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The accuracy of ultrasound signs as predictors for the presence of coronary artery disease (CAD) has been evaluated extensively in the 1990s and 2000s. Imaging quality has improved tremendously over the last decades.
High-end ultrasound systems allow for accurate prediction of the presence or absence of CAD.
All patients who underwent a transesophageal echocardiography examination (TEE) between 2007 and 2016 and who had coronary angiography within 24 months before or after the TEE were retrospectively evaluated.
A total of 242 patients fulfilled the inclusion criteria, 60% were male. Mean age was 70 years (SD ± 13 years). In multivariate regression analysis, plaque in the ascending aorta (odds ratio [OR] 2.51, 95% confidence interval [CI] 1.18–5.32, p = 0.017), plaque in at least one of the thoracic aortic segments (OR 2.07, 95% CI 1.02–4.22, p = 0.045), and the presence of mitral annular calcification (MAC, OR 1.84, 95% CI 1.01–3.36, p = 0.046) were predictors of significant CAD. The isolated finding of aortic stenosis (AS) (OR 2.53, 95%CI 1.23–5.21, p = 0.012) was a significant predictor for the absence of normal coronary arteries.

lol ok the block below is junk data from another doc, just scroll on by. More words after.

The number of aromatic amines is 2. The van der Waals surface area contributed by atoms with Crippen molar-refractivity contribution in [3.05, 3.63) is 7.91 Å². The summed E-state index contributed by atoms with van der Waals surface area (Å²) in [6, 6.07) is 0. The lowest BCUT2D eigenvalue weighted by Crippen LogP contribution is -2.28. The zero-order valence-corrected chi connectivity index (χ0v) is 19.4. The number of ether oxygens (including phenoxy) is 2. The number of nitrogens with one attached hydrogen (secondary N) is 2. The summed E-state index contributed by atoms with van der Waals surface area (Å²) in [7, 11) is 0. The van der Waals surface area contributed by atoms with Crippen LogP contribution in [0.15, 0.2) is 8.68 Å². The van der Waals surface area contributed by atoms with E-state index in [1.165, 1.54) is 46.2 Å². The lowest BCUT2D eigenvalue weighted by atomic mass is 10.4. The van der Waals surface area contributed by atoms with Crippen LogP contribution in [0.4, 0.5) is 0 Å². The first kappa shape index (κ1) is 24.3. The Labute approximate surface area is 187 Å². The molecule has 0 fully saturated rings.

With an negative predictive value (NPV) of 80%, the absence of MAC, AS, and aortic plaque makes the presence of significant CAD unlikely. If at least mild AS is present, normal coronary arteries are improbable.